Gene name - discs lost
Synonyms - Vanaso
Cytological map position - 62B4
Function - unknown
Keywords - cell survival, cell cycle progression, olfactory behavior
Symbol - dlt
FlyBase ID: FBgn0024510
Genetic map position -
Classification - conserved protein of unknown function
Cellular location - cytoplasmic
Drosophila gene discs lost (dlt) has been reported to encode a homolog of the vertebrate tight junction PDZ protein Patj, and was thought to play a role in cell polarity (Bhat, 1999). Using rescue experiments and sequence analyses, dlt mutations have been shown to disrupt the Drosophila Codanin-1 homolog, a cytoplasmic protein, and not the PDZ protein. Mutations in human Codanin-1 are associated with congenital dyserythropoietic anemia type I (CDA I). In Drosophila, the genomic organization of dlt is unusual. dlt shares its first untranslated exon with α-spectrin, and both genes are coexpressed throughout development. dlt is not required for cell polarity but is needed for cell survival and cell cycle progression. Finally, evidence suggests that the PDZ protein previously thought to be encoded by dlt is not required for viability. It is proposed that PDZ protein be named after its vertebrate homolog, Patj (Pals-associated tight junction protein) (Pielage, 2003).
In the course of generating P element-induced alleles of an unrelated gene, three independent, lethal P element-induced discs lost mutations were identified, that all failed to complement the original dltdre1 mutation. A previous analysis of the discs lost locus had suggested a complex genetic scenario (Bhat, 1999) and only a single EMS-induced discs lost mutation was available (dltdre1). Thus, an F2 EMS-mutagenesis was conducted to isolate four EMS-induced discs lost alleles (dltA1, dltC1, dltN1, and dltO2). The original dltdre1 mutation (Sliter, 1989) as well as the dltN1 allele led to larval lethality. In contrast, homozygous dltA1, dltC1, or dltO2 animals die as pupae. To discriminate whether the differences in the lethal phase are due to different allelic strengths or to background effects, the lethal period of all discs lost alleles was determined in trans to deficiencies. In this paradigm, all dlt alleles led to pupal lethality (Bhat, 1999; Sliter, 1989). This indicates that additional background mutations are responsible for the larval lethality that was observed for dltdre1 and dltN1 mutant animals (Pielage, 2003).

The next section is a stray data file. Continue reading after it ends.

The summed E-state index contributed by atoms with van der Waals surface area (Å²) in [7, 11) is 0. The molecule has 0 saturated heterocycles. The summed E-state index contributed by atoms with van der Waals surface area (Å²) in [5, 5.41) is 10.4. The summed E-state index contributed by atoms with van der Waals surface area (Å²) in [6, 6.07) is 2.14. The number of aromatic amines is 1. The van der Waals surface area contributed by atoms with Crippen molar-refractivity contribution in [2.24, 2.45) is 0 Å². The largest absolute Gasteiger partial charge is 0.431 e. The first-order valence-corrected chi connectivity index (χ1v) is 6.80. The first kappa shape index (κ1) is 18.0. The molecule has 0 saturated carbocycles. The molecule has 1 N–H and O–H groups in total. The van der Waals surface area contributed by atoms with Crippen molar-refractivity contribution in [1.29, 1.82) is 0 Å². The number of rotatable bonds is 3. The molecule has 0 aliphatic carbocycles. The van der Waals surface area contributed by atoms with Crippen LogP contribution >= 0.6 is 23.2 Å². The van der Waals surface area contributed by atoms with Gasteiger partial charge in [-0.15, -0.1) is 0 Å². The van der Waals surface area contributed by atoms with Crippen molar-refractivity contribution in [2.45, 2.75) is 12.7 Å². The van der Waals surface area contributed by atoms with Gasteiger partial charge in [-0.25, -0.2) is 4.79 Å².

The discs lost locus was previously shown to encode a protein with four PDZ domains (Bhat, 1999). To determine the molecular nature of the newly induced discs lost EMS alleles, the genomic DNA encompassing the PDZ domain protein-encoding gene was sequenced in two EMS-induced dlt mutations. Only third base changes were found, none of which resulted in an amino acid exchange, indicating that discs lost may not correspond to the PDZ domain protein that is now called Patj (Pielage, 2003).
In contrast to the EMS-induced mutations, all P element-induced discs lost alleles result in late embryonic, early larval lethality. Sequence analyses demonstrate that all three P element insertions occur within the first intron of α-spectrin. The analysis of a large number of cDNA clones identified by the Berkeley Drosophila Genome Project (BDGP) was demonstrated a rather unusual organization of the α-spectrin locus. Within its first intron, 3' to the P element insertion sites, resides a 1240 amino acid large open reading frame called CG32315 or vanaso (Fanara, 2002). Interestingly, this transcript shares the first noncoding exon with α-spectrin (Pielage, 2003).
Given the genetic organization of the α-spectrin locus, it was not surprising that the genetic complementation analyses demonstrate that all P element-induced discs lost mutations do not complement mutations in α-spectrin. Thus, the P element-induced discs lost alleles are indeed double mutations, and the loss of α-spectrin function is likely to be responsible for the earlier lethal phase of the P element-induced dlt alleles compared to the EMS-induced dlt alleles. On reexamining the previously identified P element-induced discs lost allele (Bhat, 1999); it too failed to complement α-spectrin mutations (Pielage, 2003).